2 She weepeth sore in the night, and her tears are on her cheeks: among all her lovers she hath none to comfort her: all her friends have dealt treacherously with her, they are become her enemies.

3 Judah is gone into captivity because of affliction, and because of great servitude: she dwelleth among the heathen, she findeth no rest: all her persecutors overtook her between the straits.

4 The ways of Zion do mourn, because none come to the solemn feasts: all her gates are desolate: her priests sigh, her virgins are afflicted, and she is in bitterness.

5 Her adversaries are the chief, her enemies prosper; for the LORD hath afflicted her for the multitude of her transgressions: her children are gone into captivity before the enemy.

6 And from the daughter of Zion all her beauty is departed: her princes are become like harts that find no pasture, and they are gone without strength before the pursuer.

7 Jerusalem remembered in the days of her affliction and of her miseries all her pleasant things that she had in the days of old, when her people fell into the hand of the enemy, and none did help her: the adversaries saw her, and did mock at her sabbaths.

8 Jerusalem hath grievously sinned; therefore she is removed: all that honoured her despise her, because they have seen her nakedness: yea, she sigheth, and turneth backward.

9 Her filthiness is in her skirts; she remembereth not her last end; therefore she came down wonderfully: she had no comforter. O LORD, behold my affliction: for the enemy hath magnified himself.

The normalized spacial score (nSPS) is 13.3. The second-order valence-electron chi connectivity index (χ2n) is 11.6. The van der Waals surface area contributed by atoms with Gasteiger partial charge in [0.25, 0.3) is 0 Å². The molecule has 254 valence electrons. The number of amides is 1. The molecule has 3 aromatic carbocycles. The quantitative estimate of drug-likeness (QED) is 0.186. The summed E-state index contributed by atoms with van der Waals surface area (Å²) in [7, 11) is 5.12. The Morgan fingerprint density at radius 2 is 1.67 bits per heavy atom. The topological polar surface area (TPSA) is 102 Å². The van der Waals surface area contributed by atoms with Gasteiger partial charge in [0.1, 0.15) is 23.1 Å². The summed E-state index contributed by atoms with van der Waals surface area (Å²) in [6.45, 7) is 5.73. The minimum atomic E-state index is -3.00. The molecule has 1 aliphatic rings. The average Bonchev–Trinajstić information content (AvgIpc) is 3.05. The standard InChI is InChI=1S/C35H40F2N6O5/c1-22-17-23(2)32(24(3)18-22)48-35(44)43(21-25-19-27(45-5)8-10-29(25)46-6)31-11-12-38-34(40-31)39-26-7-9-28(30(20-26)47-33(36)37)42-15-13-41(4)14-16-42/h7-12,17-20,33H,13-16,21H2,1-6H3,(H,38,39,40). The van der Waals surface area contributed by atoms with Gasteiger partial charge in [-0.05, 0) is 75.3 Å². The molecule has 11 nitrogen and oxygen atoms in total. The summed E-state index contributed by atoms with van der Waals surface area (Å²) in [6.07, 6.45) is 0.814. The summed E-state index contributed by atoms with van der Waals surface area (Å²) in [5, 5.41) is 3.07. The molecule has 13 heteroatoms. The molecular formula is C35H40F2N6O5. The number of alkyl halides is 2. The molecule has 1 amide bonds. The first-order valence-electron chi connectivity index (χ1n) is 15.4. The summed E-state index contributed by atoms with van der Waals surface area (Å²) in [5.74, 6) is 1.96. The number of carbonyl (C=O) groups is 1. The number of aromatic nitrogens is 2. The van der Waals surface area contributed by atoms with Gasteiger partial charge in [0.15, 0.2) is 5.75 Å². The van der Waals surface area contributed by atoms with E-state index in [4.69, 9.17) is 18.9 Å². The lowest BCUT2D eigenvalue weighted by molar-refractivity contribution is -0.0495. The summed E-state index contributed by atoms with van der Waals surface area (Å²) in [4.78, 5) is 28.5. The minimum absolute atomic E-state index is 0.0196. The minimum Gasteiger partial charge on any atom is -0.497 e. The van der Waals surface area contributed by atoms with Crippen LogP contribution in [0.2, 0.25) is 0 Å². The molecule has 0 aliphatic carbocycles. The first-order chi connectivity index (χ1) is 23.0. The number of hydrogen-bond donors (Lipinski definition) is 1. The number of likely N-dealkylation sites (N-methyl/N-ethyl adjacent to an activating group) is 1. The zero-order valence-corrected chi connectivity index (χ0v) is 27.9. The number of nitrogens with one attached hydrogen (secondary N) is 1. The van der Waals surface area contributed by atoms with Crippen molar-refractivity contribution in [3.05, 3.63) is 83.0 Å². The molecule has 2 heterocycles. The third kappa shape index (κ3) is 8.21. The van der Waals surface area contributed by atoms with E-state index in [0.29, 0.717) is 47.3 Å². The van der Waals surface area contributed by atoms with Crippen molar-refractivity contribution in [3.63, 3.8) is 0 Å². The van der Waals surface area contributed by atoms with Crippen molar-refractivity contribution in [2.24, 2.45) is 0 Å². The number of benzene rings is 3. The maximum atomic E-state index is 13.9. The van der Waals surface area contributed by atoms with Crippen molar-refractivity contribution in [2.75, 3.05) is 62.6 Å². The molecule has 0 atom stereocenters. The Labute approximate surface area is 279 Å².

10 The adversary hath spread out his hand upon all her pleasant things: for she hath seen that the heathen entered into her sanctuary, whom thou didst command that they should not enter into thy congregation.

11 All her people sigh, they seek bread; they have given their pleasant things for meat to relieve the soul: see, O LORD, and consider; for I am become vile.

12Is it nothing to you, all ye that pass by? behold, and see if there be any sorrow like unto my sorrow, which is done unto me, wherewith the LORD hath afflicted me in the day of his fierce anger.

13 From above hath he sent fire into my bones, and it prevaileth against them: he hath spread a net for my feet, he hath turned me back: he hath made me desolate and faint all the day.

14 The yoke of my transgressions is bound by his hand: they are wreathed, and come up upon my neck: he hath made my strength to fall, the Lord hath delivered me into their hands, from whom I am not able to rise up.

15 The Lord hath trodden under foot all my mighty men in the midst of me: he hath called an assembly against me to crush my young men: the Lord hath trodden the virgin, the daughter of Judah, as in a winepress.